Worth a return

Although I managed to find my own (rare) parking space on Atwells Avenue, I had a chat with the valet in front Andino’s who, when I asked him what was good, exclaimed without hesitation, “Snails!”

It’s hard to pick which Italian restaurant to visit among the dozen or more in the Federal Hill neighborhood of Providence, but the snail factor had me in the door at Andino’s and on the way to a table. The waiter beamed when I ordered snails without his prompting and when they arrived, he pointed out what a connoisseur of this unique Rhode Island specialty will recognize immediately: Andino’s snails are different. Typical Ocean State snails are sliced pepperoni-thin and marinated in garlicky dressing. Andino’s are cut into bite-size chunks and served on a bed of lettuce with no adornment other than a couple of lemon wedges. Cruets of oil and vinegar come alongside and hot sauce is available, but these snails need to be tasted with nothing more than a drop or two of fresh lemon juice. They have a gentle marine sweetness (they are ocean snails, not like in the garden!) and their dense meat provides just enough tooth resistance to make chewing fun. One appetizer-size serving is enough for at least two people.

As familiar as snail salad is strange, linguine aglio e olio is another Andino’s winner. Hefty al dente noodles arrive swimming in oil with a rational measure of garlic. It’s a comfort-food meal unless you pay a few dollars extra to add the salty kick of anchovies. The good linguine also is available with clams or clam sauce (red or white), meatballs or sausage. Beyond pasta (which includes manicotti, ravioli, lasagna and even fried ravioli appetizers), Andino’s menu covers a full spectrum of Italian-American food from chicken parm to veal saltimbocca.

Atmosphere is pure Providence, decor a scrapbook of Rat Pack posters and the sort of Italian-American pop culture stereotypes that the Sons of Italy don’t like, including pictures from The Godfather and Frank Sinatra’s famous Bergen County mug shot. We ate our snails to the tune of “That’s Amore” on the house sound system and leftovers were packaged and put in black bags that had the sheen of a Tony Soprano dress shirt.

Note: although credit cards are accepted, the menu asks that gratuities be paid in cash.

What to Eat
Andino’s, Snail Salad
Snail Salad
Snail salad is popular throughout Rhode Island, but I've never seen the dense, sweet meat of the ocean snail (aka whelk) so honored as it is in this simple preparation.
Andino’s, Linguini with Clam Sauce
Linguini with Clam Sauce
Rhode Island is a great state for both Italian and seafood, making linguini with clam sauce an easy choice to order. The diced clams are wonderfully fresh.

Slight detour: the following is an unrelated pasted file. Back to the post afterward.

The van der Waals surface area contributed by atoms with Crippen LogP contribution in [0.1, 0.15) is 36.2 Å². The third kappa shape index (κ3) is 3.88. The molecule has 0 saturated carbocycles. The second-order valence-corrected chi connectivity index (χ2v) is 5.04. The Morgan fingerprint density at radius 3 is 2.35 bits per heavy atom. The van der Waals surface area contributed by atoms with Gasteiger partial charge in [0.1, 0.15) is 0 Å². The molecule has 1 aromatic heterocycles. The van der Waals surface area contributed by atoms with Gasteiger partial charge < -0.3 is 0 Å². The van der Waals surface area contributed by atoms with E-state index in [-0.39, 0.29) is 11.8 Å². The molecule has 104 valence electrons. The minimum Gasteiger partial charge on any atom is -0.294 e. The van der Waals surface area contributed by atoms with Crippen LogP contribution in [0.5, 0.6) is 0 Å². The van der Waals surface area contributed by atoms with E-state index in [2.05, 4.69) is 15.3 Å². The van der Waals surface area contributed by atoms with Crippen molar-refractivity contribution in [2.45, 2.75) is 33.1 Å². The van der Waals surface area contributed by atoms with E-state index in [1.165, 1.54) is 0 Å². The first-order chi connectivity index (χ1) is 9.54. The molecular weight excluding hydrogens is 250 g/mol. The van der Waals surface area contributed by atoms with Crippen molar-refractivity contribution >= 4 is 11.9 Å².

Andino’s, Linguine Aglio E Olio
Linguine Aglio E Olio
A lovely plate of linguine alio e olio, roughly translated as 'swimming in garlicky olive oil,' is given extra snap by the inclusion of tangy bits of anchovy. The noodles are long and strong, making the big spoon a handy socket for twirling them on a fork.
Andino’s, Linguine with Meatball or Sausage
Linguine with Meatball or Sausage
Unable to choose between meatballs and sausage on the linguine, we asked for both. The meatball was moist and beefy; the sausage was strangely dry but vividly spiced.
Directions and Hours
closed now
Sunday11:30am - 10pm
Monday11:30am - 10pm
Tuesday11:30am - 10pm
Wednesday11:30am - 10pm
Thursday11:30am - 10pm
Friday11:30am - 10:30pm
Saturday11:30am - 10:30pm
This restaurant is featured in the following eating tours.
4 stops | 37 MILES | 57 min

Snail salad is ubiquitous in the Ocean State. It is on Italian menus, seafood menus, and chicken dinner hall menus, a spotlight hors d'oeuvre at waterside picnic shacks as well as on linen tablecloths in fine dining rooms. Not a garden snail, the creature in question is a sea snail, what south Floridians might recognize…

Open Year Round
Meals Served
Lunch, Dinner
Credit Cards Accepted
Alcohol Served
Outdoor Seating

Other Nearby Restaurants

  • Lyndell’s Bakery

    Somerville, Massachusetts

    Lyndell’s of Somerville, Massachusetts is one of America’s oldest bakeries, known for dense buttercream frosting and soft sponge cakes.

  • Kitchen Little

    Stonington, Connecticut

    Omelets are stupendous at this shoreline restaurant, but don’t slight lunch: fine burgers, world-class fried clams, and Southern New England Style clam chowder.

  • Mike’s Kitchen

    Cranston, Rhode Island

    Inconspicuously located in a VFW hall, Mike’s Kitchen is a great seafood restaurant with a Rhode Island / Italian accent.

  • Evelyn’s Drive-In

    Tiverton, Rhode Island

    Evelyn’s is a Rhode Island drive-in with a full Yankee shoreline menu of fried clams, clam cakes, and chowder, plus the local oddity, a chow mein sandwich.

  • Johnny Ad’s

    Old Saybrook, Connecticut

    Johnny Ad’s is a shoreline destination for hot (or cold) lobster rolls in toasted, buttered buns as well as fragile fried clams, shrimp, & scallops.

  • Harry’s Place

    Colchester, Connecticut

    Hamburgers at Harry’s are overwhelmingly juicy. Hot dogs are plump and tasty, too, especially satisfying when bedded with a serving of spicy chili sauce.